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Our work at Barrington Court

An adult with a child on their shoulders look up at the branches of an apple tree in the orchard at Barrington Court, Somerset
Exploring the orchard at Barrington Court | © National Trust Images / James Dobson

It takes a lot of work to care for the buildings and grounds at Barrington Court. Staff and volunteers work all year round to protect the house and its contents. Outside, the team works tirelessly to maintain the garden and 10 acres of orchard. Home to ancient apple varieties, the apples from the orchards are used to make delicious apple juice and cider.

Protecting Barrington Court

Weather conditions damaged part of the roof at Barrington Court in recent years. As a result, the house is currently closed.

The house will remain closed for some time as we need to carry out research to ensure we restore and repair using the correct materials and tools whilst minimising environmental impact.

The ornate roof with the twisted chimneys at Barrington Court, Somerset
Twisted chimneys at Barrington Court | © National Trust Images / Andrew Butler

The apple orchards

Across South Somerset, the National Trust helps protect more than 150 types of apple. Many of those are ancient heritage varieties.

Barrington Court alone boasts 10 acres of apple orchard and has a focus on cider apples. In fact, the team works hard every year to harvest the apples so they can be turned into apple juice and cider.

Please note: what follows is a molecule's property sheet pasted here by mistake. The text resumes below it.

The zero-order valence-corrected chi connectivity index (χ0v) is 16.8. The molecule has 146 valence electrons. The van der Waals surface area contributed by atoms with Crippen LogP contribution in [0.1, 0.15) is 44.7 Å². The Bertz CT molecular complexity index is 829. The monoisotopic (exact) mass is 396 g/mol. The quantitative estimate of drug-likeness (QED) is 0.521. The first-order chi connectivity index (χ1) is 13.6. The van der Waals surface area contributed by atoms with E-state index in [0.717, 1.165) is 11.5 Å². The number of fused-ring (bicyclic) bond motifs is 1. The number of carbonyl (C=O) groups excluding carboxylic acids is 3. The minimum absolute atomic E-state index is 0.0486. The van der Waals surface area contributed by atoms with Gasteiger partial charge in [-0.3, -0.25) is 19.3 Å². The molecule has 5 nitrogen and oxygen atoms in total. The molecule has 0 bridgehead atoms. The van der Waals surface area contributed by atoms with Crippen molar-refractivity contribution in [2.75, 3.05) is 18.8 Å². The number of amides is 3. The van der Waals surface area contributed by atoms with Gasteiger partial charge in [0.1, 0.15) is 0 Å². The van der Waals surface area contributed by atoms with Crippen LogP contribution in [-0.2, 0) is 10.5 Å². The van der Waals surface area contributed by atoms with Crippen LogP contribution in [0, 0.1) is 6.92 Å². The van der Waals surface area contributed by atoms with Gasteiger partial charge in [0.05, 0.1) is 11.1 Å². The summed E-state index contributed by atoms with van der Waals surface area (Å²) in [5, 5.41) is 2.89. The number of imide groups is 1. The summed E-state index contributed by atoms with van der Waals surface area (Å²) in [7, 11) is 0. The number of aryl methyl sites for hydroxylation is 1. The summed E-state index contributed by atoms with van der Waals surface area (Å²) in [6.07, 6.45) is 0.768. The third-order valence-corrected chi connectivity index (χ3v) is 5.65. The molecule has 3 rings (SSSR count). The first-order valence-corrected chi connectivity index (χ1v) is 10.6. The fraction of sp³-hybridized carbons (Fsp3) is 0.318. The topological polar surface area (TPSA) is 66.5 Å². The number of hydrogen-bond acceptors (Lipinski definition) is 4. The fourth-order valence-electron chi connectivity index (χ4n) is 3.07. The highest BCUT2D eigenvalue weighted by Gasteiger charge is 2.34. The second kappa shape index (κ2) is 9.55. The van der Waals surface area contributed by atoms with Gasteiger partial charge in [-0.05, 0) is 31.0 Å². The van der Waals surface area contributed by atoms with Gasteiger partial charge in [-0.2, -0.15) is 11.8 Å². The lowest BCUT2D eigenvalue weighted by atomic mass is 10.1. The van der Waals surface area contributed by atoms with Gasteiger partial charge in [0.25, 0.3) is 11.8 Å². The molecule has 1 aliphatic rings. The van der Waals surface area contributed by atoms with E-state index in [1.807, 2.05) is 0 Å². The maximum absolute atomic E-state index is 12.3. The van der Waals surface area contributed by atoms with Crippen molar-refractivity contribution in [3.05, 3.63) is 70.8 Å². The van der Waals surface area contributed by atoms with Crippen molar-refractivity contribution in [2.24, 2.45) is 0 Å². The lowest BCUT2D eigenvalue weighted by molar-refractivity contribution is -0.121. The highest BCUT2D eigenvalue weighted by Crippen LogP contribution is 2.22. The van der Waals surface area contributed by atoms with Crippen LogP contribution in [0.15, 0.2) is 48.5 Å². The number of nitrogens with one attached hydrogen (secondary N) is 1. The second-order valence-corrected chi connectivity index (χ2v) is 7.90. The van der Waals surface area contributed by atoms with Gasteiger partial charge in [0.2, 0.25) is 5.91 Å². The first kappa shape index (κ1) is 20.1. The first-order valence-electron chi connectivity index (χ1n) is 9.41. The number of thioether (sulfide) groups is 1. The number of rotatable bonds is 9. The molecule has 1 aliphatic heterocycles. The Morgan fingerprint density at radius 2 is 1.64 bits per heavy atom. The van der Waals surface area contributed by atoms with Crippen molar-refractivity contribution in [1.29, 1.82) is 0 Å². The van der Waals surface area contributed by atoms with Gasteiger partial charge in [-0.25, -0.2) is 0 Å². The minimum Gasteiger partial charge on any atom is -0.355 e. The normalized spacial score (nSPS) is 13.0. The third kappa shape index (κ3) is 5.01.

A view of the trees in the orchard on a sunny July day at Barrington Court, Somerset
The Orchard at Barrington Court | © National Trust Images / Andrew Butler

Preserving Britain’s orchards

Around two-thirds of Britain’s orchards have been lost since the 1960s, meaning that the remaining orchards are a precious resource.

The Trust planted nearly 100 varieties of cider apple trees across south Somerset back in 2016. This was part of the Tidnor National Collection of cider trees located at Trust sites across the South West.

Helping wildlife

Traditional orchards that aren’t treated with pesticides are good for wildlife. Old trees support species, such as mistletoe or the rare noble chafer beetle.

Wildflower meadows can grow underneath the trees, which encourage pollinators in the spring and can be cut for hay in autumn. Plus, rangers and volunteer teams can encourage insect-eating birds to nest in the trees to help keep pests down.

Thank you

With your ongoing support, we're able to continue our vital conservation work. Thank you for helping to protect these special places.

A view of the south front of the Barrington Court and the lawn, Somerset


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